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Asia, Nepal, Dhaulagiri Tragedy

Dhaulgiri Tragedy. The recent Argentine expedition chose the still unclimbed Pear route, pioneered in 1954 and 1956 by Argentines. Mario Serrano organized the expedition well and it got to the base of the climb by early March. By the end of April, the usual camps had been established and much of the Pear was fixed with rope. Serrano made a possible error, ordering a rest in Base Camp during good weather. The final attack began in the middle of May. The first summit-attempt team was composed of Serrano, Héctor Cuiñas, Alfredo Rosasco and Sherpa Sundare. They were to be followed by Marcelo Aguilar, Ulises Vitale and Bernardo Lyon. The first group got to the summit ridge of Dhaulagiri above the Pear at 7600 meters (24,935 feet), where they occupied Camp VI on May 22 after a bivouac. I believe that Serrano wanted to reach the summit on May 25, the Argentine national holiday. The weather was not good. On May 23 they decided to descend but not until 1:30 P.M. It was difficult to persuade Serrano to go down. They descended the fixed ropes separately. Before getting to Camp V, still above the Pear, Rosasco caught up with Serrano, who was having trouble with his crampons. They agreed that Serrano should remain in Camp V while Rosasco followed Cuiñas and the Sherpa. The three climbed down the Pear and got to Camp III (Advance Base) after nightfall. On the morning of May 24 all waited in vain for Serrano. Observing both from Base Camp and Camp III, they saw a black mass near where Rosasco had left Serrano and at 9:50 saw the mass begin to fall, rolling first down the Pear and then more to the east. It came hurtling down some 4000 feet before becoming lost in the crevasses of the glacier. During the plunge it was seen that it was a human body from which a pack separated. Those in Camp III tried to reach the place where the body had disappeared but snowfall erased all tracks. The expedition was given up.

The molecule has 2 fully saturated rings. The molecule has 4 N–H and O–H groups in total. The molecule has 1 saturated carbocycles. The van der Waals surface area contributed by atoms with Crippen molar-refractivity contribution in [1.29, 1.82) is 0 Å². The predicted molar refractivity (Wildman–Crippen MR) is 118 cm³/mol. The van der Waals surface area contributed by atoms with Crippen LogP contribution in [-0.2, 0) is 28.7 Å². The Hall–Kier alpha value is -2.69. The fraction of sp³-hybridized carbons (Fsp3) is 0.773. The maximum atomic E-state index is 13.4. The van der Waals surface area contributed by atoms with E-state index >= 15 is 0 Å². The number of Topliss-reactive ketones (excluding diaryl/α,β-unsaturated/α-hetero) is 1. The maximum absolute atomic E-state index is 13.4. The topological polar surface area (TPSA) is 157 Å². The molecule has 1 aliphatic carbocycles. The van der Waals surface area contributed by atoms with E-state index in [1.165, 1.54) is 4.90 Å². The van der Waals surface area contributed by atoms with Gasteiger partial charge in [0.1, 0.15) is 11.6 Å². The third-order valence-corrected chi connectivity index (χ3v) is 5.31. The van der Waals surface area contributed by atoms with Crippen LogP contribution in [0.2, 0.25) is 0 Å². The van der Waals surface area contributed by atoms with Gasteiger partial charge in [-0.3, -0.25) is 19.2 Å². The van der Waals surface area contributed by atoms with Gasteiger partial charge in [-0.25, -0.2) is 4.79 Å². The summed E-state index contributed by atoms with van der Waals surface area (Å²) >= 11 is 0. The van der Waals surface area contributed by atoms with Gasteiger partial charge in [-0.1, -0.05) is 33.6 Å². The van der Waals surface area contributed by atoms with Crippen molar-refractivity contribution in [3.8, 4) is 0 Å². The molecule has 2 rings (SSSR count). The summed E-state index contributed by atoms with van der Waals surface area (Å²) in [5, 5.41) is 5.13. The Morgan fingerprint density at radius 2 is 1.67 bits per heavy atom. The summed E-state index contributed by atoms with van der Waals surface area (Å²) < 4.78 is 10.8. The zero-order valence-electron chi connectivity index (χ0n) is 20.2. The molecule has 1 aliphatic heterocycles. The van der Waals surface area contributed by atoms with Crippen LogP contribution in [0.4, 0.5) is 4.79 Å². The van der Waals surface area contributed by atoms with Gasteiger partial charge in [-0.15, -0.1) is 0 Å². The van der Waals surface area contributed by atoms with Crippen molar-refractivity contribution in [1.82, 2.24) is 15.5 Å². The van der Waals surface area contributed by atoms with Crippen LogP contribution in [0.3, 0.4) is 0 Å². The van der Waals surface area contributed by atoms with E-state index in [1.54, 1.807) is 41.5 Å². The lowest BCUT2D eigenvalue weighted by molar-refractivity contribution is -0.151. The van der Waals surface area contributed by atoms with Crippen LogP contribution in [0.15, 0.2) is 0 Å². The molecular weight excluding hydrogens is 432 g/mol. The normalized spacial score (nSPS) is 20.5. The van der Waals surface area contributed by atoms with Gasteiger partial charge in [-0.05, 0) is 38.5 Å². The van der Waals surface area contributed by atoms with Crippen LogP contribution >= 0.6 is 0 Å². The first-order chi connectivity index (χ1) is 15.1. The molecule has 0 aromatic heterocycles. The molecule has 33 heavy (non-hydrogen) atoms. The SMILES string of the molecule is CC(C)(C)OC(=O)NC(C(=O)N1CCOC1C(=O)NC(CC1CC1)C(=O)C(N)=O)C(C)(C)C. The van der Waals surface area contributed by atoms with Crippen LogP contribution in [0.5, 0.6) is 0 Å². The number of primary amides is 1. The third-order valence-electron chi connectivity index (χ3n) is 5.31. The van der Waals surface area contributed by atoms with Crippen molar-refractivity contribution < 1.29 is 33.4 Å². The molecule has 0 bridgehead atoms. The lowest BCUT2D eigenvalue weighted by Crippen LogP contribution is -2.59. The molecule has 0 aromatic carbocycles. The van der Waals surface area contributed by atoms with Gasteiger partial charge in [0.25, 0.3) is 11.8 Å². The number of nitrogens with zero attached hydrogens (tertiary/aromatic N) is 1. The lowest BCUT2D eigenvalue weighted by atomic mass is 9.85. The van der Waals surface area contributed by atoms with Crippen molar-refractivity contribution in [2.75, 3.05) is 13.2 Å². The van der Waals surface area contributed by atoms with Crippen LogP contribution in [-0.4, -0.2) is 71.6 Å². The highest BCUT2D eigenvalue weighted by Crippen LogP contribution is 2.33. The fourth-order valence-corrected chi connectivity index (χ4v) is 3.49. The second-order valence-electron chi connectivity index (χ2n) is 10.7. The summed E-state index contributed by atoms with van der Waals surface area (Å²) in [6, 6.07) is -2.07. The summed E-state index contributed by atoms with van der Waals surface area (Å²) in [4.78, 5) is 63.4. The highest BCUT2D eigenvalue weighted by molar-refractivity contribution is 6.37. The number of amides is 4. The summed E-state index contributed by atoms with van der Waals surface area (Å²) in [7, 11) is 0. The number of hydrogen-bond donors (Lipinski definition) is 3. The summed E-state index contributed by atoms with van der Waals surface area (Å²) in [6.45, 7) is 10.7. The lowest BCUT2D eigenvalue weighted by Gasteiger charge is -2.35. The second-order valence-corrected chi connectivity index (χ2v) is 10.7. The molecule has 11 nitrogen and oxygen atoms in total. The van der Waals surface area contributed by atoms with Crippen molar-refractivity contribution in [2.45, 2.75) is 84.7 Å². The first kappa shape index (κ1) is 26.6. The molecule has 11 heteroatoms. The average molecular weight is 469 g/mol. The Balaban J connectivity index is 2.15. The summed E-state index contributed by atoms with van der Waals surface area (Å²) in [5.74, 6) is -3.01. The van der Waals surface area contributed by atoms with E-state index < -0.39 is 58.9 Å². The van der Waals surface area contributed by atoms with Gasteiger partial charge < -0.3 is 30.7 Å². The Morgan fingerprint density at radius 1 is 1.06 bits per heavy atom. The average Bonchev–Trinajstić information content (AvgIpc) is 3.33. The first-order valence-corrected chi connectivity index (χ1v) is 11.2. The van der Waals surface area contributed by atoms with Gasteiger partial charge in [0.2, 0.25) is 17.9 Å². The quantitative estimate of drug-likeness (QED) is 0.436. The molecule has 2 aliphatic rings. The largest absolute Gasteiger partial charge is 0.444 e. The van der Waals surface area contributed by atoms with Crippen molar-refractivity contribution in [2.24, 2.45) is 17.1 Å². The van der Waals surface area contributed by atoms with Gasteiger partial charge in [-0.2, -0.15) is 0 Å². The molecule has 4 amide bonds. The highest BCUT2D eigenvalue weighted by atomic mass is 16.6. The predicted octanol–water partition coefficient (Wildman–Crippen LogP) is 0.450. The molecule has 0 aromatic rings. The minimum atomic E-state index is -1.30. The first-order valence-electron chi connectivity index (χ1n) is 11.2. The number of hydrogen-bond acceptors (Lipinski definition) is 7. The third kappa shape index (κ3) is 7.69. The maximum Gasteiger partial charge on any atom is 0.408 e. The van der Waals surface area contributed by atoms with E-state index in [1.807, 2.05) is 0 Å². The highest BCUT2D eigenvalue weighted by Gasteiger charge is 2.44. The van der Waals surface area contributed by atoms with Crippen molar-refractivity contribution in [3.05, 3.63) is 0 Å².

Vojslav Arko, Club Andino Bariloche